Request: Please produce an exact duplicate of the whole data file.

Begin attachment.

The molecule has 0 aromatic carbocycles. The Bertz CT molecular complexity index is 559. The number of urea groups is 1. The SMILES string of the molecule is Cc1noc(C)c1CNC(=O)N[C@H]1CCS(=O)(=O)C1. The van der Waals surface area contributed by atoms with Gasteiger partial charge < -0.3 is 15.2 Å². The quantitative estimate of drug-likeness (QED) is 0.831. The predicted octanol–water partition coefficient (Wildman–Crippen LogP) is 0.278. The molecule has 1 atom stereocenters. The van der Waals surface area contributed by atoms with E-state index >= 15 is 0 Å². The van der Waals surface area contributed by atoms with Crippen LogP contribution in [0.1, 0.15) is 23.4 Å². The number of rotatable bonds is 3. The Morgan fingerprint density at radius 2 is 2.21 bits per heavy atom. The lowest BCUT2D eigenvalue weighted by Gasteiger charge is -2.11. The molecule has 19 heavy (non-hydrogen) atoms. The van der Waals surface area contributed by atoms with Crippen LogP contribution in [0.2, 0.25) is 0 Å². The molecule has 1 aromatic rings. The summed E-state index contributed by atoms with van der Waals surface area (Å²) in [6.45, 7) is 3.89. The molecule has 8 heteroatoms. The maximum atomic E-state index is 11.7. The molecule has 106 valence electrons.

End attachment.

The molecule has 0 aromatic carbocycles. The Bertz CT molecular complexity index is 559. The number of urea groups is 1. The SMILES string of the molecule is Cc1noc(C)c1CNC(=O)N[C@H]1CCS(=O)(=O)C1. The van der Waals surface area contributed by atoms with Gasteiger partial charge < -0.3 is 15.2 Å². The quantitative estimate of drug-likeness (QED) is 0.831. The predicted octanol–water partition coefficient (Wildman–Crippen LogP) is 0.278. The molecule has 1 atom stereocenters. The van der Waals surface area contributed by atoms with E-state index >= 15 is 0 Å². The van der Waals surface area contributed by atoms with Crippen LogP contribution in [0.1, 0.15) is 23.4 Å². The number of rotatable bonds is 3. The Morgan fingerprint density at radius 2 is 2.21 bits per heavy atom. The lowest BCUT2D eigenvalue weighted by Gasteiger charge is -2.11. The molecule has 19 heavy (non-hydrogen) atoms. The van der Waals surface area contributed by atoms with Crippen LogP contribution in [0.2, 0.25) is 0 Å². The molecule has 1 aromatic rings. The summed E-state index contributed by atoms with van der Waals surface area (Å²) in [6.45, 7) is 3.89. The molecule has 8 heteroatoms. The maximum atomic E-state index is 11.7. The molecule has 106 valence electrons.